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Intro to Alarm Monitoring 4 of 4

Affordable Home Monitoring Alternatives

Affordable Home Monitoring Alternatives

This is the fourth and the final part of our series on monitoring. So what do you do now?

Through my experience and the state of alarm monitoring today that we have just looked at, I realized a better solution was needed. One that gave us back control and was affordable. So I heped develop a service called Blockwatch Alarm to address all of it and give people an alternative. 

I keep referring to the City of Seattle because that’s where I’ve lived all my life that I’ve been in alarms since 1968 till the current day. In the City of Seattle they no longer want to respond to alarms, and are looking to neighborhoods to help. City of Seattle has about half a million people and they have 3800 active neighborhood block watch communities.

The ideas is that you get to know your neighbors. You’re watching out for what’s happening. Do we see cars that are not recognized in the neighborhood? 

That’s really the way crime prevention is going. They have recognized that with the budgetary constraints we talked about in our earlier episodes, they cannot do it by themselves. The home owner needs to take responsibility for that.

What we’ve developed is a kind of a bridge to that, that we call Blockwatch Alarm. What we do is that we take a conventional alarm system, that might be put in by ADT or whomever, and we digitally connect it with what we call a danger network. It is a virtual central station up in the cloud.

The alarm signals are automatically sent to that central station and we route the signal out to notify the people and notification method you choose. 

For any bugler alarm signals, supervisory signals, low battery and any other signals the alarm system produces, they are automatically routed to who you choose by text, email or phone call. 

The home owner can go online and say, “I want these six people notified by phone call when this alarm is triggered.” When your alarm system sends the signal, Blockwatch Alarm would call six calls simultaneously.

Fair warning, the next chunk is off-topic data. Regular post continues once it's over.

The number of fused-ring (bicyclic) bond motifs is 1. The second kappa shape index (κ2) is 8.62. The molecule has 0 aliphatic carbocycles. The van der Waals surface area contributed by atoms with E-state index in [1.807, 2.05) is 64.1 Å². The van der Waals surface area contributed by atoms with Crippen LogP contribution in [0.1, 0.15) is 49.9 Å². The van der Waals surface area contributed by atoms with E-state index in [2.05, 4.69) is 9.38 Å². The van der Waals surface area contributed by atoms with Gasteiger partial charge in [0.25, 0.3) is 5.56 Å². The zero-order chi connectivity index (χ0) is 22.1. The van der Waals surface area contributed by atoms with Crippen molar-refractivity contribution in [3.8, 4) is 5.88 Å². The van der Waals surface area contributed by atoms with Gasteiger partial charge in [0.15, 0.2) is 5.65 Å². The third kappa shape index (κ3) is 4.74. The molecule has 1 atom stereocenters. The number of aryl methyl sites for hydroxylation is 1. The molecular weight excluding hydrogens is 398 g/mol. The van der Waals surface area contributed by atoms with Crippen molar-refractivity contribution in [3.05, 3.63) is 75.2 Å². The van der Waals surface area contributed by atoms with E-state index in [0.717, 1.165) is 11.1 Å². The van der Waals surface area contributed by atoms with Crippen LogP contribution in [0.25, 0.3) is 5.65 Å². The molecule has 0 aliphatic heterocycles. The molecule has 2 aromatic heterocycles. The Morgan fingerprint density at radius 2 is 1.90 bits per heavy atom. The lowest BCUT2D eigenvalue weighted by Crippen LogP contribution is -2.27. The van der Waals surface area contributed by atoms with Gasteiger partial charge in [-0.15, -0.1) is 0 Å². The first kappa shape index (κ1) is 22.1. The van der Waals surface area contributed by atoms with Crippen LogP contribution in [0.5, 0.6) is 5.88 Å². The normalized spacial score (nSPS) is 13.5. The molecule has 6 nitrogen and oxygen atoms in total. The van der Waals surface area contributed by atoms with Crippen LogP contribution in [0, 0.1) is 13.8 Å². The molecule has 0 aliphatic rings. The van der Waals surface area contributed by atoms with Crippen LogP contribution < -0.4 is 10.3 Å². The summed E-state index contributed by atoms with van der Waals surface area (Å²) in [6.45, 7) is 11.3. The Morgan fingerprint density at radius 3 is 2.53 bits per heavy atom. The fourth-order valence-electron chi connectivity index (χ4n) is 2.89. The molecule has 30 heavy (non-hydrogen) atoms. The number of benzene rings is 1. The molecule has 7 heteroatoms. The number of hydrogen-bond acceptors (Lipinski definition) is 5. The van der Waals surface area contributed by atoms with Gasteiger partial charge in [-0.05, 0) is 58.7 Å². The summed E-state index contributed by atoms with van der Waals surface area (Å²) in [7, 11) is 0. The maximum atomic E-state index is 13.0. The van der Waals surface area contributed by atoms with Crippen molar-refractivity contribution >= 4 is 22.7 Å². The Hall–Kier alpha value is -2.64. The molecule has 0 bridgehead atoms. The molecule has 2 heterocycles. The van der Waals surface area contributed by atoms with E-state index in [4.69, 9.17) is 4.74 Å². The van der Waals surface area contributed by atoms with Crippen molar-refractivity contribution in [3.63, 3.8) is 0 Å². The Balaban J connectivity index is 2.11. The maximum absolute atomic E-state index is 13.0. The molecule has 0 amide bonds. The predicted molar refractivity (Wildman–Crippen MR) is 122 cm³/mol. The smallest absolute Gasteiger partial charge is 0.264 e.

“I want these people texted, I want these individual emailed”, and the system would give those people an accurate message of what exactly was triggered.

So it could call five of my neighbors simultaneously and say, “The alarm system at Russell’s house has activated it shows that the back door has been opened.” 

My neighbors can look out the window to see if they see a car at my driveway that they don’t recognize. If anything looks suspicious, they would call 911. If they call the police and say they see something is going on, that isn't a false alarm. That is serious.

My neighbors could help and look. I’m not asking them to go over and be Rambo or anything.

Then we take the signals like fire alarms, smoke detectors or panic alarm and we route those to a manned central station. And the central monitoring station handles those in a traditional manner. 

But the amount of traffic going to the police department is reduced dramatically by doing this and we actually get better eyes on what potentially could be catching someone. Maybe we are getting a license plate number or other identifier because we’ve alerted the neighbors. 

So that’s what we call Blockwatch Alarm, it can be done with any existing alarm systems. You don't need new equipment. It’s just a matter of reprogramming it.

The monitoring can be as low as $9.99 a month. And just $14.99 a month with fire alarm monitoring by a manned central station. We really feel that Blockwatch Alarm will be the type of service that we’ll have in the future because we all have to participate in keeping our community safe.

So that ends our four part section on monitoring. If you go to my website alarmprofessor.com you can find more information on Blockwatch Alarm and any questions you might have feel free to contact me and I’m using this blog to try to educate people because I am the professor. Anyway from the top of Queen Anne Hill in beautiful Seattle Washington, is the alarm professor signing out.

Intro to Alarm Monitoring Series:

11-Dec-2013
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